Anything on the master pages such as the page numbers and the headers will be ignored. Margins
If you have set different margins for left and right pages in a spread, these are ignored. The eBook will be created so that each page is the same. Columns
These will be ignored. The reflowable eBook can only have one column. Alignment to the Baseline Grid
This will be ignored, so you are advised to be sure to set leading for all of your paragraph styles and test these by turning off the Align to Grid option temporarily. The line spacing (leading) in the ePUB will only come from the leading setting NOT to the baseline grid. Advanced Character Formats
Any settings for the character or paragraph styles here will be ignored, so if you have set a Baseline Shift, then you may be disappointed that this is not available in the ePUB. It may be possible later to add some CSS style rules to simulate this. Paragraph Rules
If you are using a line above or below (or in any other place), this will be ignored in the ePUB. We can add this back in using a border in the CSS. More on this later. If you use the underline rather than rule, this will appear in the ePUB, but without any offset or colour change. Footnotes
This won’t be ignored and we can use these to create ‘popup’ notes by selecting the correct option in one of the Export panels. Orphans and Widows
These are controlled using the Keep Options and they will not be ignored, however, the concept of orphans and widows is not supported by any eReader software that we know currently. The Keep Options panel also controls when a style starts on a new page. This will be used to force a new page, but not all systems support this feature. More on this later. Text wrap
If you have text wrapping around a shaped object, then this feature will be lost. In my book I have a portrait of Shakespeare in an oval shape with the edge of the text following the curve. Our eBook version simply stops the text either side of this image. And more….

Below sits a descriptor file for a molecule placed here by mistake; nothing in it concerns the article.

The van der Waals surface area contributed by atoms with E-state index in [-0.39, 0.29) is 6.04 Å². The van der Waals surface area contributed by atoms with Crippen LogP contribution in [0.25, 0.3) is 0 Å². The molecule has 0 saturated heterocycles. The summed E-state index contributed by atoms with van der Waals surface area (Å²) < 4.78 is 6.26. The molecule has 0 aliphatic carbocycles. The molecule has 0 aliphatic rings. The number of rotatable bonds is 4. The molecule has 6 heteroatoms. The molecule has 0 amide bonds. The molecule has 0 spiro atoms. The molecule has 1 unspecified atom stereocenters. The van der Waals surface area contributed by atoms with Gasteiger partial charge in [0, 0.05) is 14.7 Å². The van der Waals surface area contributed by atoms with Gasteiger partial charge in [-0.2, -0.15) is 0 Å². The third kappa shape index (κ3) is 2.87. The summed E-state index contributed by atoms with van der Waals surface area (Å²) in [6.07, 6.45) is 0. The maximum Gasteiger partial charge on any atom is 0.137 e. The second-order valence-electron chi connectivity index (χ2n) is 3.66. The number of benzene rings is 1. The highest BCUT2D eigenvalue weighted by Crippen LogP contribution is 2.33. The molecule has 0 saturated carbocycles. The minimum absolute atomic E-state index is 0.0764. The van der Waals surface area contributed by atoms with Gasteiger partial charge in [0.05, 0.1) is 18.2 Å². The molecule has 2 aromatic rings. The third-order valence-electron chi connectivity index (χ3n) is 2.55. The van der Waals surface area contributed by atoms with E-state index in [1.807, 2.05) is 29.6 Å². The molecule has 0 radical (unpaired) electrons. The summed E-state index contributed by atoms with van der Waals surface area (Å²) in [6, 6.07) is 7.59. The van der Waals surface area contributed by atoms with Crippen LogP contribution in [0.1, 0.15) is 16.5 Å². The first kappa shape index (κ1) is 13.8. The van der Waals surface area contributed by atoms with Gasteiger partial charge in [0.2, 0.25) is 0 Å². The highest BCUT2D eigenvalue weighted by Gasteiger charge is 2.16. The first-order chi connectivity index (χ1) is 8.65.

I am sure there will be other aspects that will surprise you such as any tabs that will disappear in the ePUB! Prepare the Styles for Export We have looked already at how we can add tags and class names to the styles. We must be sure to do this before we export. One handy way to make sure of these is by using the Edit All Export Tags… feature that can be found in the drop down context menu of the paragraph styles palette. Note: Don’t forget, that when we are using the book panel to manage the sections of the book, only one of these files is the ‘Style Source’. Chunking the eBook The ePUB package consists of a number of HTML documents, and for our example we want one separate HTML file for each of our Scenes in the play. We have already simulated this in InDesign, by styling some of the headings to start on the next odd page (see this in a previous section). If we are using the book panel and have different sections as separate InDesign files; Title, Contents, Introduction, Play—then these will become separate HTML files inside the ePUB. Therefore those sections will always start on a new page. For each of our heading styles inside these sections, we need to tell InDesign to ‘Split Document’ under the Export Tagging tab of the style palette. The ‘Export tagging’ panel is where we set up the HTML tags for each of the paragraph, character and object styles. We can configure these setting for each style in turn. We can also conveniently, use the ‘Edit All Export Tags’ panel to configure all of these in one place. As you can see here, we have given all of the various elements such as verse, prose, act and scene a tag and added our own class names that identify their meaning in the structure of our play or introduction. From Book to ePUB (reflowable) If you are following along from the previous print workflows, then you will be using the book panel to organise your InDesign sections. If you are using the book panel, you should export to ePUB and then choose the correct format - ePUB(reflowable). The dialogue box for the reflowable ePUB has several sections and you need to pay attention to each of these in turn. If you have Adobe Digital Edition software then this will will be the default ePUB viewer. You can use other ePUB viewer software to review your work. MAC users with OSX version 9 and above can use iBooks to view the eBook. If you have an iPad, you can view the eBook with iBooks. We will discuss getting the eBook onto your devices later. The viewer apps can be set up in the final panel when you export the ePUB (reflowable) Now follows instructions for each of the sections of the export to ePUB (reflowable). When you make changes to these settings, they will stay with the file, so you don’t need to fill in the details again each time you export. The General Section Select ePUB3.0; we are using the most recent version of the ePUB standard. The cover will be selected from the graphic made earlier. Choose the TOC style from the one we made for our print version. You may find that your saved TOC is not listed, this is because you may have saved it in a different document from the Style source. The solution is to change the style source to the file that contains the TOC. Content Order: Same as Articles Panel. This is the best option for us, because we have arranged our content in the Articles panel, and even turned off the page based Table of Contents, so that it doesn’t show on the page. We want to Split Document based on the Paragraph Style Export Tags. This is so that we can control exactly where the ePUB is split into the separated HTML documents. This is often referred to as ‘chunking’. The Text Section If we have left unwanted paragraph breaks in the text, we can remove them here. If we have used footnotes in our book then these would normally be delivered at the bottom of each page. Here is a sample of what this looks like in InDesign. If we choose Inside a Popup (ePUB3) then we should get a hyperlinked elevated number in the text which will then produce a popup window with the text of our footnote. We may need to make some adjustments later to the style of the numbered reference in the text. The Object Section You might prefer to experiment with some of these settings for yourself, but here are my suggestions Use preserve Appearance from Layout, so the images will take on the style and approximate size that you have given them.